In 2015, the United Nations set 17 sustainable development goals (i.e., UN SDGs) to be achieved by 2030. The SDGs seek to address complex societal challenges that scholars have often described as wicked problems [1
], messes [2
], or, more recently, grand challenges [3
]. Such challenges include poverty, hunger, education, climate crisis, gender equality, water sanitation, biodiversity loss, and many more, all of which make achieving a better and more sustainable future for all difficult at best.
Admittedly, the UN SDGs have made significant inroads into the global business community and successfully elicited commitments from companies, as can be evidenced in the 2018 Oxfam report, which showed that 62% of companies have made a public commitment to the SDGs [6
]. However, despite such seemingly high commitment and uptake, the pace of change is nowhere near fast enough to reach these goals by 2030. Unfortunately, the latest UNESCAP SDG progress report suggests that the Asia-Pacific region will likely miss all the goals by 2030. Further, the Bill and Melinda Gates Foundation, tracking inequality and progress made against the SDGs, based on 18 social indicators, also found, in their 2020 goalkeepers report, that the world has actually regressed on the vast majority of the global goals.
In a sense, this regression is not surprising. The nature of the challenges associated with the UN SDGs is so wickedly complex and interconnected, with conflicting interests of multiple actors, it is easy to reject any quick and easy solutions. The issues thus remain stubbornly persistent in the nature of wicked problems [7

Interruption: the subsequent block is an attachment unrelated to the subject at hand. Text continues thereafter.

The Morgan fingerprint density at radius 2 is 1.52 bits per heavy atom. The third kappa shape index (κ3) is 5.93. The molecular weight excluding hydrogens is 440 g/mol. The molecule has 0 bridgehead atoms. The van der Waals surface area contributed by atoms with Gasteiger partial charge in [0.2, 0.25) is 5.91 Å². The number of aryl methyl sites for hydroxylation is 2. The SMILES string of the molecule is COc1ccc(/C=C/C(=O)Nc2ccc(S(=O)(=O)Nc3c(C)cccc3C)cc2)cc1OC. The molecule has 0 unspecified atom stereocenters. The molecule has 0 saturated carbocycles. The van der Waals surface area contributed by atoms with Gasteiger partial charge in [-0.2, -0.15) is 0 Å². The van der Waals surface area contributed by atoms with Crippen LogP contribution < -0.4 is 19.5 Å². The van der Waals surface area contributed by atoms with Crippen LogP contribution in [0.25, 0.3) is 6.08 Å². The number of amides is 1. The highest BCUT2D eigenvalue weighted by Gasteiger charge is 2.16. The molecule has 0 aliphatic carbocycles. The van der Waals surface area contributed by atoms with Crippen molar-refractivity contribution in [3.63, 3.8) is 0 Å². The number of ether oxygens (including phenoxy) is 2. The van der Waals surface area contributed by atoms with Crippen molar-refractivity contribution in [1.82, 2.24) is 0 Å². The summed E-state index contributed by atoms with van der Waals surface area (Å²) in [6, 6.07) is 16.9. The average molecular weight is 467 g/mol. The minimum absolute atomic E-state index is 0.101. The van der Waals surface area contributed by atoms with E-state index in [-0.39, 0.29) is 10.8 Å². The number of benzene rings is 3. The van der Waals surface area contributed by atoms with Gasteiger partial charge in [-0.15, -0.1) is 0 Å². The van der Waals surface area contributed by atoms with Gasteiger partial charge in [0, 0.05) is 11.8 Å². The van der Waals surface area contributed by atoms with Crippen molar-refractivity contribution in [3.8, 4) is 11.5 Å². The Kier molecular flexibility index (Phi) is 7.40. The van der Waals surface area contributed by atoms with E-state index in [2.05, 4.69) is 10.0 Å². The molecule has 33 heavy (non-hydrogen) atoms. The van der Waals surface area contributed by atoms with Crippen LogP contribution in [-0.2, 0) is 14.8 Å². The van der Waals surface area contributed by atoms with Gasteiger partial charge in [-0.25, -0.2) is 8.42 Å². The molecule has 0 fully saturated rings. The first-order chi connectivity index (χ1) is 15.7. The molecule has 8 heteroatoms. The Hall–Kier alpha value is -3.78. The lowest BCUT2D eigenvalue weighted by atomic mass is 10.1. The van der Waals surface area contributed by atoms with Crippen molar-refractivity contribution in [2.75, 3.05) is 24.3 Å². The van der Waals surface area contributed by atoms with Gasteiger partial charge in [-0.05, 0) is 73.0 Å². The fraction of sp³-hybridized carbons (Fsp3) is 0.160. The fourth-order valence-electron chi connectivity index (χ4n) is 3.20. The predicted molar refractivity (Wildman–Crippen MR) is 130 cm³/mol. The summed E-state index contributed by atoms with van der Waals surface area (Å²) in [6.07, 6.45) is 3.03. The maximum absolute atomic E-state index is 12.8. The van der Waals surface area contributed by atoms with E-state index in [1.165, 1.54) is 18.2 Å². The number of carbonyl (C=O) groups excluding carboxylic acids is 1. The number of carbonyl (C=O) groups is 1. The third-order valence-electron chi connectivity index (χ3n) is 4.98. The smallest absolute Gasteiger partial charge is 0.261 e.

]. Moreover, such wicked problems are fundamentally distinct from traditional problems, where there were clear problem definitions and easily traceable cause and effect relationships [1
]. While traditional, ‘tame’ problems [1
] can be solved in a linear manner, often by identifying best practices, wicked problems that manifest in complex environments reject such linear approaches [1
]. In complex environments, where many relationships among elements are invisible, it is hard to clearly define what the problem is, and no single silver bullet can solve the problem, because the outcomes are often unpredictable and bring about unintended consequences [1
To address these wicked problems in the increasingly interconnected, turbulent, and disruptive environment, a number of scholars have suggested a completely different approach from traditional models of innovation and problem solving, taking a systems perspective [9
]. A system is defined as “an interconnected set of elements that is coherently organized in a way that achieves something” [13
]. In the systems perspective, it is important to look at the whole, not just the parts, and focus on the relationships among the system’s elements, which in living systems, such as organisms and human socio-economic systems, are dynamic, interactive, and nonlinear. A systemic perspective thus emphasizes how different systems elements are “interconnected and subject to non-linear, difficult-to-model dynamics because of feedbacks and delays” [8